With current Senate Minority Whip Harry Reid (search) of Nevada set to win the top Democratic spot in the 109th Congress now that leader Tom Daschle (search) has lost his re-election bid, the door is open to fill the spot being vacated by Reid.

Two members are said to be interested in the post of the Democrats' chief strategist — Sen. Dick Durbin (search) of Illinois and Byron Dorgan (search) of North Dakota. Dorgan won re-election Tuesday with 68 percent of the vote.

Part of the decision may be based on who would be the best complement to Reid, whose reputation is one of a more soft-spoken behind-the-scenes tactician. A hard-edged fighter may be the best choice.

Dorgan has more seniority than Durbin but came under fire from his colleagues last fall when he voted for the Republican-backed plan to overhaul Medicare (search). But as a member of the Democratic Policy Committee, Dorgan has also been aggressive in providing information and holding hearings on topics on some of the few issues that have proved politically beneficial to Democrats, including contract abuses in Iraq, the importation of prescription drugs and job outsourcing.

Dorgan has already started making phone calls, a Senate Democratic aide told FOX News. The aide said he has been a "real center pole of caucus activity" and has clearly endeared himself to colleagues.

A vote in the whip race will take place next week, at the same time that Reid will seek the seat as top Democrat in the chamber.

On Wednesday, Reid announced his intention to assume the role currently held by Daschle, who lost his bid to reclaim the Senate seat from South Dakota. Republican Rep. Jim Thune (search) will now represent the state.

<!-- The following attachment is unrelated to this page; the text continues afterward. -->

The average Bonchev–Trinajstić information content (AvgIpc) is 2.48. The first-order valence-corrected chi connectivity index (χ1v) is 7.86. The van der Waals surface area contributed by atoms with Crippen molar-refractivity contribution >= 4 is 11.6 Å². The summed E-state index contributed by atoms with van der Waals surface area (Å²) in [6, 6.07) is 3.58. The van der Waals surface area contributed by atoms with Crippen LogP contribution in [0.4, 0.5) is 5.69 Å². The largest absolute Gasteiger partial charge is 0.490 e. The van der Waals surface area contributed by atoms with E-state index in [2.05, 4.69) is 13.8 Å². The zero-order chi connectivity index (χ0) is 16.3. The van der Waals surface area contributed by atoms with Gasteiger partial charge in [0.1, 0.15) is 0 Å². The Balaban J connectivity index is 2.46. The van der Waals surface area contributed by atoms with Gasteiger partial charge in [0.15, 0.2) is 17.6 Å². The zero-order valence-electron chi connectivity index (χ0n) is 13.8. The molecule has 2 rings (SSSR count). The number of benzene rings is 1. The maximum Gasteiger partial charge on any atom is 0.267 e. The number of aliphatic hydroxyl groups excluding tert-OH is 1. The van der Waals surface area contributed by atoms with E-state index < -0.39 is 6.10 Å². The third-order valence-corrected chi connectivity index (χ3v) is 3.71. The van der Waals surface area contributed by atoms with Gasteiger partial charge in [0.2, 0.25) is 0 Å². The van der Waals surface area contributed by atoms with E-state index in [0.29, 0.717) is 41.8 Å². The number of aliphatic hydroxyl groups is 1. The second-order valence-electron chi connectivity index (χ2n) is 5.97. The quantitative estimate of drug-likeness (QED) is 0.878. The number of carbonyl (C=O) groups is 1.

The race, which gave Thune a 51-49 edge, was one of the most expensive U.S. Senate races in The Mount Rushmore State's history. Daschle became the first Senate party leader in more than 50 years to be voted out of office.

In a press conference outside his office in Las Vegas, Reid, who has been in office since 1986, said he had enough support from the Democratic caucus to be the next leader of the party.

"As I said, in this business, I learned a long time ago ... all you need to do is count. I have more than 30 votes now. And I have calls from 10 or more senators coming in. And you can do the numbers as well as I do," he said.

He also stated that President Bush called and offered his congratulations.

"I've disagreed with some of the things he's done. There's no need to talk about the disagreements at this stage. We have to work together ... and the president has reached out to me, I appreciate that very much. He had no reason to call me other than the fact that he knows he's going to have to work with me. I look forward to working with him," Reid said.

Reid has been serving as Senate minority whip, the Democrats' second in command, since 1999, and was ready to take over Daschle's position back in 2003 when Daschle was seriously considering a bid for the presidency.

During the announcement, Reid declined to outline his vision for the Democratic agenda, saying only that it would include efforts on behalf of health care, education and the environment. He also said a top priority will be the war in Iraq.

"We have a Democratic agenda that is still in progress," Reid said. "We have to be willing to work together but yet stand up for what we believe to be appropriate principles. And I'm going to do that."

FOX News' Julie Asher contributed to this report.